Nearly 50 pc of young women prefer larger boobs than high IQ

Almost half of young women aged 18 to 25 would rather have larger breasts than high intelligence and a third would readily swap IQ for bigger boobs, a new study has revealed

Experts have held responsible the youngsters' growing obsession with celebrity culture and the burgeoning market for plastic surgery. The study, which has shocked women's groups, also found that a quarter of those surveyed felt bigger breasts would make them feel 'happier'.

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And nearly 60 per cent of the respondents believed that men would be 'more interested' in them romantically if they had bigger breasts. It comes in the midst of widespread concern about the pressures put on modern-day women through advertising and magazines. "Women face now unprecedented pressures to focus on their body," the Daily Mail quoted Kat Banyard from women's group UK Feminista as saying.

"Industries that focus on the way women look are flourishing - and that means that from a very early age, women are taught that the way they look matters more than what they do. "The consequences of this can manifest in eating disorders or extreme measures such as plastic surgery. These figures show that women still loathe their bodies on an industrial scale."

The survey of 1,142 women by the discount website by aimed at finding out more about the attitudes young women hold towards brains and beauty. In contrast with bigger breasts would attract more men, only 43 per cent thought that men would be 'more interested' in them if they had a higher IQ.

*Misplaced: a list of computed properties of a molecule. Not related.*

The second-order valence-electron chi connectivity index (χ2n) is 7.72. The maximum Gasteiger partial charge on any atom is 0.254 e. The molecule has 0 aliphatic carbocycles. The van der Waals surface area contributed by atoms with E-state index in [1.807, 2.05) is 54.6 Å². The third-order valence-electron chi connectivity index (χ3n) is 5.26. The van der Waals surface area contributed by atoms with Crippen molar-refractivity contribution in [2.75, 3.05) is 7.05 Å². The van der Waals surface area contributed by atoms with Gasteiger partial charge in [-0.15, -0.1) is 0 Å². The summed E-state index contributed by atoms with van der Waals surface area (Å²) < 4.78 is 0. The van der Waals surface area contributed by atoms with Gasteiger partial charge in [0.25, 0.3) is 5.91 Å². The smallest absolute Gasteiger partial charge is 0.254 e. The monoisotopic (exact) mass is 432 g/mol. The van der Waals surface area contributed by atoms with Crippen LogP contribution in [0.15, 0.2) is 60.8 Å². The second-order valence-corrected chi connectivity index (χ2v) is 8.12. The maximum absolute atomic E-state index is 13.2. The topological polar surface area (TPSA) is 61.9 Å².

Researchers also revealed that about 40 per cent of the respondents would prefer to have a 'slim figure' than high intelligence, with many stating that it would make them feel 'more confident'. Almost the same percentage of people asserted that they would swap their IQ in order to be their 'ideal dress size'. When it came to relationships, most women felt men 'valued' intelligence in women, although two thirds said that they felt appearance was more significant when attracting a partner.

The same was true in the workplace, with almost half believing that being 'attractive' would also help a woman advance in her career. Almost 80 per cent also felt that they were judged more on their looks than intelligence.

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